Originally published August 8, 2012 on mononews.

If Content is King, Context is Queen

Photo credit: hurley_gurlie182 from morguefile.com

Photo credit: hurley_gurlie182 from morguefile.com







So you’ve got a handle on content, which I’ve taken the liberty of defining as the fusion of information and entertainment.
Great!  You’re halfway there.  Yes, I’m sorry to have to advise you that content is only a part, albeit and important one, of the necessary effort.
In review
Ideally, content is a story.  The story should have a beginning, middle and an end. It should include a conflict, which is successfully resolved.
Good content is a story with substance, appreciated and/or valued by its intended audience; a meaningful and significant story, which answers a need or provides relevant, useful information.  Strong content is read because it resonates, interests or captivates its audience.
If content is the story, and must be compelling, then equally important is the setting where it appears – the context.
Context is where content lives
Context 1: the parts of a discourse that surround a word or passage and can throw light on its meaning.  2: the interrelated conditions in which something exists or occurs: environment, setting ‘the historical context of the war’
Context is where the content exists or lives, the vehicle or platform where it is featured, its environment.  It is selecting the appropriate network, channel or vehicle where thecontent is provided.
Your content should fit the environment as if it was its “natural habitat”, an environment frequented/popular with its intended consumer.
If your content is not in the appropriate environment i.e. not where your target is hanging out or looking for it, then it’s missing the mark.  It is ineffective, shooting blanks.  It means it is unlikely to be read, shared or commented on, and will probably not generate  dialogue or initiate a relationship, which are the objectives of producing content.
The ideal context, because you have total control of the experience, is your own website.  Here are some examples of great content delivered on target-specific websites.
However, not everyone has the resources to create their own environment.
Cookie-cutter content won’t work in every context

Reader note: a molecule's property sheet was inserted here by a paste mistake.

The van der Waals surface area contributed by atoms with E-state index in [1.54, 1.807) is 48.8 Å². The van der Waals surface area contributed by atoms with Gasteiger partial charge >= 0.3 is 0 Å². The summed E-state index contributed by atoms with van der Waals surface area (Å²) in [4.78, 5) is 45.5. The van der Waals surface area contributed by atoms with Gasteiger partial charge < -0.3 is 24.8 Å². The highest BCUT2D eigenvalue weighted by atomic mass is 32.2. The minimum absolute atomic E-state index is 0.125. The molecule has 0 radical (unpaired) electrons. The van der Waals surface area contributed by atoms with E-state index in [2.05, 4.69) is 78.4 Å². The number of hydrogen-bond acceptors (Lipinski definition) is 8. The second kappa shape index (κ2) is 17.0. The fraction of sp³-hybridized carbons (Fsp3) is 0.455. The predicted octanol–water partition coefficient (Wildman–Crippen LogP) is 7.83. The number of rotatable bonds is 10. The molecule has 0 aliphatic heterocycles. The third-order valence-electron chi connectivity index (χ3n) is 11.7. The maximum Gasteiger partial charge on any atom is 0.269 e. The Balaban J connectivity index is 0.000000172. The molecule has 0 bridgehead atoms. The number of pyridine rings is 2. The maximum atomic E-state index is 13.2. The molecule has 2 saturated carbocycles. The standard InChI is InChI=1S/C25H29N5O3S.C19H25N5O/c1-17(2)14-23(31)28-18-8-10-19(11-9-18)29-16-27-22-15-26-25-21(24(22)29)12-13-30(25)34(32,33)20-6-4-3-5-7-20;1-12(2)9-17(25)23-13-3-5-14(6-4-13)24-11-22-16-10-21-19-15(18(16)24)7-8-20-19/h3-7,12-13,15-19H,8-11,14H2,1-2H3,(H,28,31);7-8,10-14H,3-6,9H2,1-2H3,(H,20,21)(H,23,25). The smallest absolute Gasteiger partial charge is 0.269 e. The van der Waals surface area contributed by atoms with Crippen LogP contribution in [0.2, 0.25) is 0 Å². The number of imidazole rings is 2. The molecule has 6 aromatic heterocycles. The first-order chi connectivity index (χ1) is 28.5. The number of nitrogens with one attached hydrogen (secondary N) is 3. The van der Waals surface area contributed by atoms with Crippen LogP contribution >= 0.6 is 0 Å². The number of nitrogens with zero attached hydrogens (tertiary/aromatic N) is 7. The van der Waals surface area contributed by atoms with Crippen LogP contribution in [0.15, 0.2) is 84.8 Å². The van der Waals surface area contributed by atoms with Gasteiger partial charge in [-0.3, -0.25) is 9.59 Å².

Many companies generate content without considering how it will be used, perceived or received.  They use exactly the same material across all Social Media channels automatically.  Perhaps they just don’t realize each network has a specific reason for being and as a result, is a unique environment.
The obvious examples are the “visual” sites, such as Pinterest, Instagram and YouTube, where content needs to be pictures or video, versus text.
Regarding text, however, How-To or DIY articles may be ideal on Facebook, but LinkedIn’s professional orientation makes it an ideal environment for business issues and career advice.  Google+ is a little more a blend of the two, but depends on the group or hangout.
An article on personal finance may be an equally appropriate topic for both Facebook and LinkedIn, however given the distinct difference in the target audience’s orientation and interests, the format, tone and references should be different to be appropriate for the professional orientation of LinkedIn versus the personal, casual atmosphere of Facebook.
Spend some time understanding the different networks you are considering.  Get to know the interests, language and etiquette of each.  Ensure there is a natural fit between you and the audience.
In order to understand the context to best frame the content, ask yourself:
Why is my target audience here?
What is my target audience doing here – what is their interest, activity or purpose?
When is my target audience here?
What are other companies doing/offering and what does it look like?
To be successful, all content must be consumer centric.                                                              This means that when content is produced, it must be produced with the end user/consumer/target audience in mind.  It needs to respond to their wants and needs.  An important way to understand the consumer is to consider where they are hanging out and why.  By understanding the context, the appropriate content can be provided.
It important to remember the reason for doing what you’re doing, creating and providing content.
The purpose is to create a relationship, namely building awareness, trust and interest so that you have a place in the mind, and hearts, of your audience.

Originally published on May 23, 2013 on mononews